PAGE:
Ads watchdog slams lead-gen video

Ads watchdog slams lead-gen video
Photo by Mikael Blomkvist via Pexels

The Advertising Standards Agency has upheld two complaints against a life insurance lead generation advert.

Between October 2021 and January 2022, a YouTube pre-roll ad for lead generation service CleverKeith featured a video that showed a person checking their current account balance, which displayed a sum of £237,578.

A voice-over accompanying the video stated: "If you’re a British dad aged 35-45 and don’t have life insurance, I want you to know about this.

Article continues after advert

"So, some of you will probably be shocked by this but as you can see, my current bank balance is over £237,000.

"The reason it’s so high is because yesterday our family received our protection payment ... As you can see, this is a huge amount of money, so it’s going to make a massive difference to our lives. Click the button to see if you could get this protection too.”

The button below the YouTube video took consumers to CleverKeith’s website.

But the ASA received two complaints about the advert, both of which claimed the video was misrepresenting a life insurance policy as a money-making scheme. 

They also complained that the marketer - Stillbloom Limited, trading as CleverKeith - was acting for purposes outside its trade, business, craft or profession.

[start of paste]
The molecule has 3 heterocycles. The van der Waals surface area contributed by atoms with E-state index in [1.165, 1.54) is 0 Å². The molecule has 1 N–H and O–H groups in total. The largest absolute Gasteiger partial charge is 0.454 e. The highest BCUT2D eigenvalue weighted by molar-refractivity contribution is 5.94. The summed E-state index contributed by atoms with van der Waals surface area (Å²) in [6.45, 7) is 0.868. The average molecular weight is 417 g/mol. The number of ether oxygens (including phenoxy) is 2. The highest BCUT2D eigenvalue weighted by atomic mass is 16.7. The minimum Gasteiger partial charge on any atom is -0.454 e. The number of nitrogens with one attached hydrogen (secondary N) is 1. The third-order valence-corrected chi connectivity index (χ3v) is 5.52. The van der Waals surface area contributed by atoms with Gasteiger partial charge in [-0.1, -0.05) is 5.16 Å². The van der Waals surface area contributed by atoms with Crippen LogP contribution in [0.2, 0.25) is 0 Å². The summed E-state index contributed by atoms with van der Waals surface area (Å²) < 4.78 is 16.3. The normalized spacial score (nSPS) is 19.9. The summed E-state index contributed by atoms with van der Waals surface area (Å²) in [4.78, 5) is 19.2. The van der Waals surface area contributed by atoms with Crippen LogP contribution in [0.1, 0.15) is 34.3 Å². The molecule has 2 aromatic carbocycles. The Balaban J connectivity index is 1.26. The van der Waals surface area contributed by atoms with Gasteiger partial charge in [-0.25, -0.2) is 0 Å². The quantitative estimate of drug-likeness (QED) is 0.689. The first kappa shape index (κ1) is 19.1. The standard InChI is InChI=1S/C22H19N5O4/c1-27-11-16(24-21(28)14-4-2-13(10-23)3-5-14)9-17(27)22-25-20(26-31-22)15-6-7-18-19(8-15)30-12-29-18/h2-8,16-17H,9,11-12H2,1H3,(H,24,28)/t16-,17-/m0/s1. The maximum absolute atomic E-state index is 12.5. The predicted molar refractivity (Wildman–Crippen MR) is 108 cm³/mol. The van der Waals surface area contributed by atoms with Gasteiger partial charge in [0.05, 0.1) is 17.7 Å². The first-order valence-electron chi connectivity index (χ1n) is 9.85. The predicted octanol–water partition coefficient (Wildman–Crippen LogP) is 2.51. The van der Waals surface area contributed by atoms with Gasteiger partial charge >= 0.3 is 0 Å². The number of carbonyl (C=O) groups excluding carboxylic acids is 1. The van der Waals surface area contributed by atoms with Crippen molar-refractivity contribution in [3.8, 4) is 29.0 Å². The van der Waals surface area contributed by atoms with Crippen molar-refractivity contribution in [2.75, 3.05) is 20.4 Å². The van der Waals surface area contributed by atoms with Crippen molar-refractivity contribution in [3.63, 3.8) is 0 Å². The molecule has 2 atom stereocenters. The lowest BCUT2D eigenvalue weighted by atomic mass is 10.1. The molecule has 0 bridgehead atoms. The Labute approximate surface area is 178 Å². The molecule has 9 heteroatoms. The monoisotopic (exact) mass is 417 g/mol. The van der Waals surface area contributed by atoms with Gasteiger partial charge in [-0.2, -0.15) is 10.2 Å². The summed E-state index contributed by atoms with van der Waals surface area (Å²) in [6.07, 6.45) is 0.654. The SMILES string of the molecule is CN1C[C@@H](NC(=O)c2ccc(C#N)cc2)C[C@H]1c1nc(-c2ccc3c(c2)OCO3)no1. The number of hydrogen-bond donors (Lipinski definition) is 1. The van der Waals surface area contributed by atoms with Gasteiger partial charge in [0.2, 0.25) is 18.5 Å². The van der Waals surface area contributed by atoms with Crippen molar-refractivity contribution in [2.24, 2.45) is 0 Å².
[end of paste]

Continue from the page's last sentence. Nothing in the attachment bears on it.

After exploring the complaints, the ASA upheld both complaints, stating: "The ad must not appear again in the form complained of.

"We told Stillbloom Ltd t/a CleverKeith to ensure their future marketing communications did not misrepresent life insurance as a money-making scheme, and to make clear that they passed on enquirers’ details to third parties and did not provide advice themselves.

"We also told them not to claim or imply that they were acting for purposes outside their trade or business and to make clear the commercial intent of their marketing."

Stillbloom's response

In its response to the challenges, Stillbloom told the advertising watchdog it believed the terms “protection” and “life insurance” were generally used interchangeably, and that consumers would "understand the ad’s use of the former as reference to the latter".

Furthermore, it argued that consumers would understand that life insurance policies only paid out in the event of the subject’s death.

According to the ASA, Stillbloom said: "They believed use of the phrase 'Click the button to see if you could get this protection too' was neither a stated nor implied claim that by clicking through to CleverKeith’s website consumers could qualify for the product offered.

"While the age group stated in the ad, 35- to 45- year olds, were less likely to die than individuals in older age groups, that was offset by comparatively lower premiums."